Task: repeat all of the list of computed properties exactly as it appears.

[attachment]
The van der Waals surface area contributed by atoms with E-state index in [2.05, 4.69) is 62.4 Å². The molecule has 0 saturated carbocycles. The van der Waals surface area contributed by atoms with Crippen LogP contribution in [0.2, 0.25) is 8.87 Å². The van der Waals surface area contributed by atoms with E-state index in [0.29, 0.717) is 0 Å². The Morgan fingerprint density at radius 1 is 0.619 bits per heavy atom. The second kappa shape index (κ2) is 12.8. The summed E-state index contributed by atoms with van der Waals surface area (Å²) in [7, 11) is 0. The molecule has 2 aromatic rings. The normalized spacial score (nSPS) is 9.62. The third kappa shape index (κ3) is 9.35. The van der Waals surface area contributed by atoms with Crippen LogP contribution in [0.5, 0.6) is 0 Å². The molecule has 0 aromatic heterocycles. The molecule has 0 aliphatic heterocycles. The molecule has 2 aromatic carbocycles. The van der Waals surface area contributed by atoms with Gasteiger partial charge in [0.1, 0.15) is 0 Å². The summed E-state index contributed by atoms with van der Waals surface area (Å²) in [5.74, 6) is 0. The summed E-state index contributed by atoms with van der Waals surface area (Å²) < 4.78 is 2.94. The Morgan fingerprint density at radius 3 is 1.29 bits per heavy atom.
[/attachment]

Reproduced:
The van der Waals surface area contributed by atoms with E-state index in [2.05, 4.69) is 62.4 Å². The molecule has 0 saturated carbocycles. The van der Waals surface area contributed by atoms with Crippen LogP contribution in [0.2, 0.25) is 8.87 Å². The van der Waals surface area contributed by atoms with E-state index in [0.29, 0.717) is 0 Å². The Morgan fingerprint density at radius 1 is 0.619 bits per heavy atom. The second kappa shape index (κ2) is 12.8. The summed E-state index contributed by atoms with van der Waals surface area (Å²) in [7, 11) is 0. The molecule has 2 aromatic rings. The normalized spacial score (nSPS) is 9.62. The third kappa shape index (κ3) is 9.35. The van der Waals surface area contributed by atoms with Crippen LogP contribution in [0.5, 0.6) is 0 Å². The molecule has 0 aromatic heterocycles. The molecule has 0 aliphatic heterocycles. The molecule has 2 aromatic carbocycles. The van der Waals surface area contributed by atoms with Gasteiger partial charge in [0.1, 0.15) is 0 Å². The summed E-state index contributed by atoms with van der Waals surface area (Å²) in [5.74, 6) is 0. The summed E-state index contributed by atoms with van der Waals surface area (Å²) < 4.78 is 2.94. The Morgan fingerprint density at radius 3 is 1.29 bits per heavy atom.